As you can see, adding the Audio Adapter can add a lot of flexibility to any system.


     Let us take a minute to go over the software options:

Volume Control

     The software loads a small application that can be accessed via the task tray, known as “Sound Station”.  The first tab is the “Volume Control” function, as is very similar to the Sound Devices area in the Windows Control Panel, in that it allows independent volume control for various inputs and outputs. 

Effects Tab

     The next tab over is our “Effect” tab.  This is where we can enable re-sampling of 2 channel data to a 5.1 output.   We can also independently adjust volumes for all channels, as well as change the Low Pass Filter, here designated under the “Bass” heading. 

Remote Controller

     On the “Remote Controller” tab, we have some functionality for remote control support.  The manual makes no mention of this function, so I will have to surmise that support is likely for the NBW-100U wireless presentation remote that Vantec is on the verge of releasing. 


     Next on the docket is the “Record” tab.  In this section, we can record from the Mic or Line-In jacks and save the recording as a .wav file. 

Wave Converter

     If for any reason, you need to take your recorded .wav files and convert them to a different frequency, you can do so here.  Most of the common frequencies are supported, and go from 22.05KHz to 48KHz. 

Performance and Testing:

     The fun part about testing audio equipment is the subjective analysis of quality.  Unfortunately, there isn’t really a benchmark that definitely tells you if Sound Card A is better than Sound Card B and by how much.  Luckily you have your handy ClubOC reviewer (in this case, me) to guide your way.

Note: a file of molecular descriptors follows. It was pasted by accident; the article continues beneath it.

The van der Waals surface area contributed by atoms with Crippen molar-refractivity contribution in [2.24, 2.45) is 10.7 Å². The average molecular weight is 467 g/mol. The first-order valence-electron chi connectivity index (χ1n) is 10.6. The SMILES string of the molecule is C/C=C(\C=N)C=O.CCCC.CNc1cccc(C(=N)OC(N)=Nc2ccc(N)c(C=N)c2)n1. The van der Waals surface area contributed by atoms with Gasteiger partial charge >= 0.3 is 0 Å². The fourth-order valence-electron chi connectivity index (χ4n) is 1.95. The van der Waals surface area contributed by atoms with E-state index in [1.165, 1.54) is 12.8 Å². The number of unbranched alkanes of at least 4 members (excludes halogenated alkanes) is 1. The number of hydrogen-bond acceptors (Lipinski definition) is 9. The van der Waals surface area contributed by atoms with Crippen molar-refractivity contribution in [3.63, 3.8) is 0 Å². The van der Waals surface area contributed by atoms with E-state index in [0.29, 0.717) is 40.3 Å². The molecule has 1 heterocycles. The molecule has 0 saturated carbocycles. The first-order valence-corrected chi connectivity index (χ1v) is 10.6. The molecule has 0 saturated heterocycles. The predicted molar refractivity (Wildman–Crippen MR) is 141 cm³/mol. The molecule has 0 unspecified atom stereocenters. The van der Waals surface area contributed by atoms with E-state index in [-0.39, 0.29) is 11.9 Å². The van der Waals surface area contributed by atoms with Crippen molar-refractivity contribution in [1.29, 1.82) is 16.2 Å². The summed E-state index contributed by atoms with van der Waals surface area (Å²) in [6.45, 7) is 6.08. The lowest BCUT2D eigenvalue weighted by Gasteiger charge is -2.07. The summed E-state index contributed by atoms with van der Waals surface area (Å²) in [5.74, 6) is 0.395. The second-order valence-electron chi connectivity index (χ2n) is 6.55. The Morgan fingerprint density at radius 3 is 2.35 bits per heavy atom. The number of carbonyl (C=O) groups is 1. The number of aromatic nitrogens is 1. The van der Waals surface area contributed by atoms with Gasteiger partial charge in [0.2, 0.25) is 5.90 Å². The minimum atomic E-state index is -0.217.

So how did the Audio Adapter fare?  Surprisingly, it sounds quite good.   I tested multiple types of media, from a standard mp3, to a DivX movie, and even a native 5.1 channel DVD.  While the Adapter won’t have me throwing away the X-Fi on my desktop any time soon, I found it to be more than sufficient replacement for my laptop’s onboard sound. 

     The beauty of the Adapter is that it makes the previously inaccessible audio signals of a laptop much more flexible.  Since most laptops are stuck with headphone jack for audio out, I can imagine the Audio Adapter filling the needs of anyone who has wanted to use their laptop as a hub for their work presentations, or even the weekend warrior who makes the occasional movie for a social gathering. 

     The resampling function seemed to work well in XP, with one caveat.  When switching from 2-channel data to native 6-channel data and back, you have to manually switch the filter on or off to correctly output the signal.  Since many media players support plugins that allow automatic 6-channel upmixing for 2 channel data, using the plugins is less of a hassle. 



     The Audio Adapter may not blow your socks off with extreme fidelity audio, however at $35 I would not expect it to.  What it does do is provide a slick way of enabling any PC to have 5.1 audio on the cheap.  The device itself is easily transported in a laptop bag, and does not require any external power.  The software is simple, efficient and effective.   In reality, the only qualm I have is Vista support, however since 5.1 upmixing plugins can be easily found, the lack of software support is not really a problem that cannot be worked around anyway.  Any road warrior that needs more audio flexibility should definitely look into the Vantec Audio Adapter as a solution.


  • Cheap

  • Brings 5.1 audio support to any PC with a USB port

  • Portable


  • Manual switching of 6 channel upmix

  • Poor Vista x64 support for the software


9.0 out of 10


8.0 out of 10


9.0out of 10





Software/Drivers Pack:

8.0 out of 10


9.0 out of 10

Overall Rating 8.5


Project Skill Level
(10 being most difficult)

2 out of 10